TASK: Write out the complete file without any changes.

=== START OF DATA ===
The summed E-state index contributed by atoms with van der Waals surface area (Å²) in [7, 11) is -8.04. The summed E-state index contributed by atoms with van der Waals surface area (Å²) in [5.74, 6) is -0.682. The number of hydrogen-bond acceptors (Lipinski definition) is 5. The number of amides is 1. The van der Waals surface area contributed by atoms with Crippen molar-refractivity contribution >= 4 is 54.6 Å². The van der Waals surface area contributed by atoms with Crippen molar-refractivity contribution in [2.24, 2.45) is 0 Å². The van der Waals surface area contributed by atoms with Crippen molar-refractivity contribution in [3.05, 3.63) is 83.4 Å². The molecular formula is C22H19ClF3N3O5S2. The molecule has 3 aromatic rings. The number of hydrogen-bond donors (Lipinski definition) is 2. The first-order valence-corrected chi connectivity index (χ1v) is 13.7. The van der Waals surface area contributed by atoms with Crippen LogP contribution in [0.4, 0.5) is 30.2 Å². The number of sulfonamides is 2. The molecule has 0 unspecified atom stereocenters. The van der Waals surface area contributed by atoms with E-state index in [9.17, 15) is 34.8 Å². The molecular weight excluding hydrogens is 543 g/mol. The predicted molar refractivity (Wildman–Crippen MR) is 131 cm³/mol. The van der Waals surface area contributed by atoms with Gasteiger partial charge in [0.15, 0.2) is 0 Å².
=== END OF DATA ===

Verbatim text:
The summed E-state index contributed by atoms with van der Waals surface area (Å²) in [7, 11) is -8.04. The summed E-state index contributed by atoms with van der Waals surface area (Å²) in [5.74, 6) is -0.682. The number of hydrogen-bond acceptors (Lipinski definition) is 5. The number of amides is 1. The van der Waals surface area contributed by atoms with Crippen molar-refractivity contribution >= 4 is 54.6 Å². The van der Waals surface area contributed by atoms with Crippen molar-refractivity contribution in [2.24, 2.45) is 0 Å². The van der Waals surface area contributed by atoms with Crippen molar-refractivity contribution in [3.05, 3.63) is 83.4 Å². The molecular formula is C22H19ClF3N3O5S2. The molecule has 3 aromatic rings. The number of hydrogen-bond donors (Lipinski definition) is 2. The first-order valence-corrected chi connectivity index (χ1v) is 13.7. The van der Waals surface area contributed by atoms with Crippen LogP contribution in [0.4, 0.5) is 30.2 Å². The number of sulfonamides is 2. The molecule has 0 unspecified atom stereocenters. The van der Waals surface area contributed by atoms with E-state index in [9.17, 15) is 34.8 Å². The molecular weight excluding hydrogens is 543 g/mol. The predicted molar refractivity (Wildman–Crippen MR) is 131 cm³/mol. The van der Waals surface area contributed by atoms with Gasteiger partial charge in [0.15, 0.2) is 0 Å².